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Man who was protected by silverback gorilla when he was five-years-old says incident has shaped his life

Man who was protected by silverback gorilla when he was five-years-old says incident has shaped his life

It's been over three decades since the accident, but the impact has lasted his lifetime

A bloke who was protected by a silverback gorilla when he was a five-year-old kid says the incident has shaped his life.

Way before the tragedy of king Harambe – may he rest in peace – there was a much more positive story of Levan Merritt.

When he was just a little lad back in 1986, he fell into a gorilla’s enclosure at Jersey Zoo.

His family had taken a fun trip from West Sussex and were visiting the zoo when Merritt leaned a little too far over the rail to gaze at the gorillas.

The kid fell in and lay on the ground unconscious as his family and other visitors began to panic.

And you can only imagine the intensity of that fear when Jambo the silverback gorilla made his way towards the lad.

But instead of attacking, the ‘Gentle Giant’ instead stroked Merritt’s back before standing guard to keep his gorilla mates away.

When Merritt finally regained consciousness, he began screaming due to the pain of having cracked his skull and broken his arm from the fall.

This unsettled Jambo, who ran away just as one of the zookeepers comes in armed with nothing but a stick to try and save the boy.

Levan Merritt had a lucky escape thanks in part to Jambo.
Matthew Cipolla/YouTube/ITV

Shortly after, another man jumped in alongside an ambulance worker and they worked together to fend off the other, less docile animals while getting the child to safety.

He was swiftly airlifted to Southampton General Hospital where he spent six weeks in recovery and was finally able to see the footage that would make him and Jambo world famous.

Three decades later, Merritt spoke to the MailOnline about his close encounter, and how it's shaped his life for the better.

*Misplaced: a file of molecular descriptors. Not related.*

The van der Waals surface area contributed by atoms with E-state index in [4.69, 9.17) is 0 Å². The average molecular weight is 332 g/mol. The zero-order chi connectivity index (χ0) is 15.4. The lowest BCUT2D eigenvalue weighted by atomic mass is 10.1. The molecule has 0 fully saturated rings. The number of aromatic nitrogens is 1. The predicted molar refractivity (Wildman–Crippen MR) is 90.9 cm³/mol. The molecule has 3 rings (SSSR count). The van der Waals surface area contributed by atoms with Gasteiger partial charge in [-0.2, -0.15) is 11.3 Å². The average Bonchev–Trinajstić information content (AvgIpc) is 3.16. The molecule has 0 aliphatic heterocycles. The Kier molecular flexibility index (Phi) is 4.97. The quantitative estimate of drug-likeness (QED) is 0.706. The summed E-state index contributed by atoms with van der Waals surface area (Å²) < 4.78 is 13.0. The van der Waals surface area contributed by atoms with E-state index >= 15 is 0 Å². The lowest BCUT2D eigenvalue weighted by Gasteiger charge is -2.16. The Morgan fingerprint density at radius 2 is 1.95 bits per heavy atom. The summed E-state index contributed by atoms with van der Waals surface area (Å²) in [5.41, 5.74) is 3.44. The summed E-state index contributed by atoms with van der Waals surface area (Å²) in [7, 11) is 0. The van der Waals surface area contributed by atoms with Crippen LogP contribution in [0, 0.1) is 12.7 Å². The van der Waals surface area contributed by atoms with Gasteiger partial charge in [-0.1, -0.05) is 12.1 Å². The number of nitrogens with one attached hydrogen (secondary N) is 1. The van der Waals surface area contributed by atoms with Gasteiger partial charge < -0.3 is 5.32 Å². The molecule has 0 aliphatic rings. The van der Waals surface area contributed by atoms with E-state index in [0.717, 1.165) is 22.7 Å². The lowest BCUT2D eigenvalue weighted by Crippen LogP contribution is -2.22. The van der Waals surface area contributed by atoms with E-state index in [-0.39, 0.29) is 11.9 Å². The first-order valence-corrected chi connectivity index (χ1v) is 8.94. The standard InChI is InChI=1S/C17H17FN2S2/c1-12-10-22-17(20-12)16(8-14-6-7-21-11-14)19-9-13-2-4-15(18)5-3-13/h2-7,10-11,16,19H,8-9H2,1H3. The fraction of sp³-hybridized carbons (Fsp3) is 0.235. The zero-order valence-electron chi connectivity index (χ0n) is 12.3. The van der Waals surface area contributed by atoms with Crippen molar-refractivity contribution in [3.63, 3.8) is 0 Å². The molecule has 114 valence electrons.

He’s remained in close contact with the zoo and has returned many times - including to cut the ribbon of a bronze statue of Jambo that was installed in 1992 following his death.

He said: "I am forever thankful to Jambo as obviously it could have gone one or two ways. It was amazing how he protected me in that way.

"I was pleased to be involved when the statue was put up of him in the zoo."

Despite the incredible incident launching him into worldwide fame, Levan said he was bullied at school where he was called 'Tarzan' and 'gorilla boy', but he told the outlet he just shrugged it off.

The 'Gentle Giant' protected the boy until others came in to save him.
Matthew Cipolla/YouTube/ITV

And with two kids of his own and a third on the way at the time, he's happy they've got the same passion as he does.

"The children have a keen interest in animals themselves - although it is mainly dinosaurs at the moment," he continued.

"I often take them to Tilgate Park in Crawley which has a little zoo, but I would like to take them to Jersey Zoo. I have been quite a few times and it always makes me feel lucky to be here."

The encounter even impressed his wife Amanda when they met, adding: "She couldn't believe it was me [when she saw the footage] and that's saying something as she's not easily impressed!

"She was first told by my friends a few months after we got together and she didn't believe them and thought they were winding her up, until I told her. She was shocked and thought it was incredible."

It truly is a remarkable tale, one that could've ended very differently if it weren't for the Gentle Giant.

Featured Image Credit: Matthew Cipolla/YouTube/ITV

Topics: Animals, UK News